When I was 10, Marty McFly rode a hoverboard through a 2015 Hill Valley’s Courthouse Square, and I knew what I wanted from Santa that year. Needless to say, I was disappointed that Christmas morning in ’89.
Fast forward to the real 2015, and a tattooed woman in her early 20’s has maneuvered her way off the DC Red Line and onto the escalator in front of me riding some kind of self-powered two-wheeled object that looks like a disembodied Segway. It has a blue neon underglow that gives it the appearance of floating. My calves ache in sympathy as she shuffles to maintain her balance on our long ascent to the street, and I hold my breath as she navigates to solid ground, surprisingly without incident. As she pivots, I ask her the name of this strange new transportation device.
“It’s a hoverboard,” she tells me.
And I know exactly what I want for Christmas this year.
I’m sure I’m not alone in this sentiment. As a pediatrician, I’m also sure I’m not alone in my concern for the safety of kids using these products, just as I was for the young woman riding hers up the Metro Center escalator.
When the Razor scooter gained popularity in 2000, we saw a transient marked increase in injuries, mostly involving the head and neck region or the extremities, particularly forearm fractures. Back in the early 2000’s when we started noticing this trend clinically, such retrospective studies were major undertakings. (As a college sophomore during that time, I spent months buried in the depths of the dusty Mount Auburn Hospital medical records file room, pulling charts by hand, reading angiography reports, and copying information into an Access 1997 database all to answer a relatively simple question.) In fact, although a very small case series was published within a year, most of the studies on pediatric scooter-related injuries were not published for 3-5 years after doctors began to register concern.
These days, more universal electronic health record implementation certainly facilitates data abstraction; yet in most cases, all the information is siloed. As we see with the scooter studies, the data is limited to a particular institution unless a national dataset is available, an effort that usually requires significant resources. Early in the rise of an illness or trend, the incidence at any one institution may be extremely low, such that only small case series may be gathered over many months.
After my encounter in DC, I came back to Boston and wanted to look into the safety of these new hoverboards. Since athenahealth is a cloud-based services company we were able to tap into our network data of over 72,000 healthcare providers and their 55 million patients in the US.
We found that, over the past six months, 144 distinct patients (7.3 per million patients on our EHR) had the word “hoverboard” (or some synonym thereof) typed or dictated into their History of Present Illness in 156 encounters. We excluded 31 patients without a diagnosis related to an injury or pain, assuming the provider and patient had discussed hoverboards for some other reason (many of these had diagnoses of autism spectrum disorder, ADHD, sensory processing disorder, or vision problems and may have been referring to a “balance board”).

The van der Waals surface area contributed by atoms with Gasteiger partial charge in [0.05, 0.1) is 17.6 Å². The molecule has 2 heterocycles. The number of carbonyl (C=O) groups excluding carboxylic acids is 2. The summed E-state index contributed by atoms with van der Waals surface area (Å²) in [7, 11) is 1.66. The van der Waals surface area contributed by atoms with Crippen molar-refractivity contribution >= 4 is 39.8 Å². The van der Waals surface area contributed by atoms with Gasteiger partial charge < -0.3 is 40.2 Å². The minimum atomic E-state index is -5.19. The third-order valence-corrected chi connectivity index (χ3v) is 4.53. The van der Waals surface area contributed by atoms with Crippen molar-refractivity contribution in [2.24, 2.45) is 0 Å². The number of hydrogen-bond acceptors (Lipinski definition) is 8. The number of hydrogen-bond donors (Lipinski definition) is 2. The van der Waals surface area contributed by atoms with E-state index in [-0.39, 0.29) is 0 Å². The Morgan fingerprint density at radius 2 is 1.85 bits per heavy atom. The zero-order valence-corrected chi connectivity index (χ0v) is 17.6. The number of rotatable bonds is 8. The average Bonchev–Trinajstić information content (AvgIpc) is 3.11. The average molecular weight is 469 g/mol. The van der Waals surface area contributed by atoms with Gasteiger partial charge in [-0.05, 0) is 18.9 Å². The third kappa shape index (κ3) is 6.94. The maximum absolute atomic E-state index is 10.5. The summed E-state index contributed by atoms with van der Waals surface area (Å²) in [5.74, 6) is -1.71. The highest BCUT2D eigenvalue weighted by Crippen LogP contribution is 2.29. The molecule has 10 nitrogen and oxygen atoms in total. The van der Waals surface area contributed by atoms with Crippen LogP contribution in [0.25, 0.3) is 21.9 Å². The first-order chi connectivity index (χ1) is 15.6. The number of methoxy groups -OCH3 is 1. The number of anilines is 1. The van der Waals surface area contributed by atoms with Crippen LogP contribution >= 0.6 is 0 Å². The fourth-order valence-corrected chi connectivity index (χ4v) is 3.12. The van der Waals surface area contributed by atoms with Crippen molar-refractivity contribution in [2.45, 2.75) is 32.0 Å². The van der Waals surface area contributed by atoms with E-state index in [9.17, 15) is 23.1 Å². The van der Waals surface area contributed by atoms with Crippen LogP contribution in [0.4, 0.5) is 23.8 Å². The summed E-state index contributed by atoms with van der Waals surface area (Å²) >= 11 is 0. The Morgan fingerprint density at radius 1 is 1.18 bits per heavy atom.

Though still rare, the incidence of these hoverboard-related visits has been trending upward through November, and it appears that this progression may continue.
De-identified patients were mostly adolescents, with a spike among 9-year-olds and several 49-50 year-olds as well, 59.3% were male.
The most common injury and pain-related diagnoses associated with hoverboard visits were headache, fracture of the distal radius, and concussion.
The data we’re seeing on our network is consistent with what we know of non-mechanical scooter injuries, though more concussions seem to be diagnosed from hoverboards. This may be due to the overall rise in concussion diagnoses noted between 1997-2007; thought to be at least in part due to increased awareness of the condition.
We then went one step further and analyzed state by state, noticing that more of these injuries have been occurring in NJ, CA, FL, and GA, without any specific evidence of regional clustering. The high number of cases in New Jersey is interesting, and one could speculate that the New York City ban on hoverboards may lead some enthusiasts to ride their unregistered “motor vehicles” across the river.
Since we know that the patient population on our network is representative of the national population in age, gender, and insurance coverage, these findings are most likely indicative of a larger trend. For this reason, we issued a holiday warning to parents, health care professionals and the North Pole encouraging safe gift-giving.
Considering this data (which took us the better part of an afternoon – not several months or 4-5 years – to aggregate), I’m starting to think twice about adding a hoverboard to my Christmas list…or at least asking for a helmet and wrist guards to go with it.
Either way, it’s clear that in 2015, we’re already living in the future. At athenahealth, our vision is to be the nation’s health information backbone, not only to allow clinical information to be exchanged seamlessly at the point-of-care, but also to enable detection of these types of public health and safety trends earlier than ever before possible. Just call us the flux capacitor of healthcare.
Hannah Galvin MD works with athenahealth. The post first appeared on the athena cloud view blog.